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there is wanting a little tin spout at the bottom, and some ring or knob, on which the bag that catches the meal is to be hung. When these are added, I hope you will be able to grind your own bread, and treat me with a cake, made by yourself, of meal from your own corn of your own grinding.

"I was glad, madam, to see you so well, and hope your health will long increase, and then long continue. I am, madam, your most obedient servant,

" SAM. JOHNSON.” I came to London in the autumn; and having informed him that I was going to be married in a few months, I wished to have as much of his conversation as I could before engaging in a state of life which would probably keep me more in Scotland, and prevent me seeing him so often as when I was a single man; but I found he was at Brighthelmstone with Mr. and Mrs. Thrale. I was very sorry that I had not his company with me at the Jubilee, in honour of Shakspeare, at Stratford-upon-Avon, the great poet's native town.(1) Johnson's connection both with Shakspeare and Garrick founded a double claim to his presence; and it would have been highly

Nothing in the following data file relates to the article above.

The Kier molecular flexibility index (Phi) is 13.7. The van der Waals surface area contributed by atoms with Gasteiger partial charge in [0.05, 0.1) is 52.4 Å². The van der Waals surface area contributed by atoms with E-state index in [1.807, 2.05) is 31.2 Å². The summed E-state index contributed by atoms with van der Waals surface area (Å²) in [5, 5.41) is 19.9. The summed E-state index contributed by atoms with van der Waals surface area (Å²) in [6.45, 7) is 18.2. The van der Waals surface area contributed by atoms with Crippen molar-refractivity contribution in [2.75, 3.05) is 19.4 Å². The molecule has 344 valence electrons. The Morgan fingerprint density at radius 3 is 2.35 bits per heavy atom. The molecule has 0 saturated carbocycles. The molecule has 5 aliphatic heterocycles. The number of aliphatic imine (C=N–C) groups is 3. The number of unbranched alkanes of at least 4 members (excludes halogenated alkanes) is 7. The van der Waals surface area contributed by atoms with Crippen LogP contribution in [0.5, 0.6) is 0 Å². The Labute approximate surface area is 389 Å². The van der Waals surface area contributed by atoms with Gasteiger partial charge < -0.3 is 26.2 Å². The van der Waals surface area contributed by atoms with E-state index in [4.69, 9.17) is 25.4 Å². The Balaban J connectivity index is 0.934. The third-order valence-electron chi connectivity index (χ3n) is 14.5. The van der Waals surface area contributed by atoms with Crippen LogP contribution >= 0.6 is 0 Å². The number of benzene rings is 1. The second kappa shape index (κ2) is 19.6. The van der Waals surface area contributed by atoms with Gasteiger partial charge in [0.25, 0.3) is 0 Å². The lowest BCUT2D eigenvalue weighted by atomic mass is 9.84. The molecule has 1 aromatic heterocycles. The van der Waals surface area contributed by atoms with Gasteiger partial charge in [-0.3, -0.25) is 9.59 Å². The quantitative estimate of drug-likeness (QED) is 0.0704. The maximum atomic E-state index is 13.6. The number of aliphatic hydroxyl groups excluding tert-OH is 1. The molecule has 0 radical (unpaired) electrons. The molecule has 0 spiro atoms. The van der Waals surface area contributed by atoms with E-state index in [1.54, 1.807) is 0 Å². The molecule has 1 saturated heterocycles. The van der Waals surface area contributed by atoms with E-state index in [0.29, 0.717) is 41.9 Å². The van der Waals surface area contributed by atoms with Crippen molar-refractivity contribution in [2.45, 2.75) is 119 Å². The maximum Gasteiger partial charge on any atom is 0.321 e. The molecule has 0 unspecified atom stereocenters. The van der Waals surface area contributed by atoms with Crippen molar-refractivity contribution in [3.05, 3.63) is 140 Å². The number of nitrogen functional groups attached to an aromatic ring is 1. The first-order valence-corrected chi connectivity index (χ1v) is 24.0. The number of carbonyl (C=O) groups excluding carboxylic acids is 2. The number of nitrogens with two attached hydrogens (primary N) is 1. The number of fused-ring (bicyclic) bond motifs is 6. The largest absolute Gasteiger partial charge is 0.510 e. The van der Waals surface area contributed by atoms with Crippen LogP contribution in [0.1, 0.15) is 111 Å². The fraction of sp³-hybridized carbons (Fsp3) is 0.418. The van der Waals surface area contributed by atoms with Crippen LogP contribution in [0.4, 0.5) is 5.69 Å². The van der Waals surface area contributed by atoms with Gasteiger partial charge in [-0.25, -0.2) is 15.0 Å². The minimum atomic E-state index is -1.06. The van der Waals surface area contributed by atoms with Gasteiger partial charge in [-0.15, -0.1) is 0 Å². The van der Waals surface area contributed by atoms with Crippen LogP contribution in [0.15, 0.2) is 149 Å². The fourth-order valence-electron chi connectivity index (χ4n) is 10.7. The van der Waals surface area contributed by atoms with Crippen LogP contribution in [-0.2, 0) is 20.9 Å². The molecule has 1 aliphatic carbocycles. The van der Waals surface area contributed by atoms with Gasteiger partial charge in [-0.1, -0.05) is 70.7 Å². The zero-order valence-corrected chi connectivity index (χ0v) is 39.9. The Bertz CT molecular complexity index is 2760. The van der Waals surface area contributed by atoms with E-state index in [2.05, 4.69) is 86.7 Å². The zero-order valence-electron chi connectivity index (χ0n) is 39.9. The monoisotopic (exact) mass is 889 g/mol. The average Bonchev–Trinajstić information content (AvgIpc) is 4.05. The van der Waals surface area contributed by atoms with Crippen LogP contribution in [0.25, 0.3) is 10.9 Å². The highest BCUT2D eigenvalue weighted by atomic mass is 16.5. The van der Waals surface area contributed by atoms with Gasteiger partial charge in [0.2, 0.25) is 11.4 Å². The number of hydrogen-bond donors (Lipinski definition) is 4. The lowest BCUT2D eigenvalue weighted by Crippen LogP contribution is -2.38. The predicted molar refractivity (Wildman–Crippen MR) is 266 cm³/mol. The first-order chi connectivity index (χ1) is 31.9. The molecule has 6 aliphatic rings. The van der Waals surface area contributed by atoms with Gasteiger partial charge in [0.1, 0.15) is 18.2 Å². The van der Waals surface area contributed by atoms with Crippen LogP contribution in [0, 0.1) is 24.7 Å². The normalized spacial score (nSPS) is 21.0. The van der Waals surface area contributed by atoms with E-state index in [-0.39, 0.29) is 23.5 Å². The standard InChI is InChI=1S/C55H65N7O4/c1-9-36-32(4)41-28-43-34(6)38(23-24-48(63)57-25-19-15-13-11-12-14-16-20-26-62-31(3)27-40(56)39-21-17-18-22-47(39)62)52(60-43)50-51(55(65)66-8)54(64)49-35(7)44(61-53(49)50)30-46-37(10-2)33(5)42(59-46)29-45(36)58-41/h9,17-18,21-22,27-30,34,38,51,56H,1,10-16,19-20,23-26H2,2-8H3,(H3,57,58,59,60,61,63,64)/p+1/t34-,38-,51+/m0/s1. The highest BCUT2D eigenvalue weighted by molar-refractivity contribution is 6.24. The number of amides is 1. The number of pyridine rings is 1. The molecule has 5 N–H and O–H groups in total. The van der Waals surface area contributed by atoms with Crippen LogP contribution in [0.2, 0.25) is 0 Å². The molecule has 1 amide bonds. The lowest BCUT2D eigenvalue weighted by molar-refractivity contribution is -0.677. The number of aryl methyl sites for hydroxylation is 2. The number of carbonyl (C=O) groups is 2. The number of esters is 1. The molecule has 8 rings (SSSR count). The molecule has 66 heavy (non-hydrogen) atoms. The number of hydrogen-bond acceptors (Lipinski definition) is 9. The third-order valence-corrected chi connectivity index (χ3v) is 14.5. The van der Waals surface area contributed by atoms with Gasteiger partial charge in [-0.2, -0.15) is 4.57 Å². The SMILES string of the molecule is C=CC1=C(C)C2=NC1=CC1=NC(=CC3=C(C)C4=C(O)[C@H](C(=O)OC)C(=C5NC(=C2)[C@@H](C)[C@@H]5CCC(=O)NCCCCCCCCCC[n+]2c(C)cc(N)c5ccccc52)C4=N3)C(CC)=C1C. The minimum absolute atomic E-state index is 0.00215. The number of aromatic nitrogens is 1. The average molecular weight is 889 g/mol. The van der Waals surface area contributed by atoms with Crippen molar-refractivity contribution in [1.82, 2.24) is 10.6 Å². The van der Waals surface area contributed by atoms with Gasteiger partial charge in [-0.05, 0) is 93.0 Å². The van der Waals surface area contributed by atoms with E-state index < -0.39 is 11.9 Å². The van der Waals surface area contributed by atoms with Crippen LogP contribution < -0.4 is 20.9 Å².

(1) Mr. Boswell, on this occasion, justified Johnson's foresight and prudence, in advising him to “ clear his head of Corsica : " unluckily, the advice had no effect, for Boswell made a fool of himself at the Jubilee by sundry enthusiastic freaks; amongst others, lest he should not be sufficiently distinguished, he wore the words Corsica Boswell in large letters round his hat.

C. 1831. - There was an absurd print of him, I think in the London Magazine, and published, no doubt, with his concurrence, in the character of an armed Corsican chief, as he appeared at the Jubilee, Sept. 1769, in which he wears a cap with the inscription of “ Viva la Libertà !” — but this was his dress of ceremony. The vernacular inscription of Corsica Boswell was probably his undress badge. - C. 1835.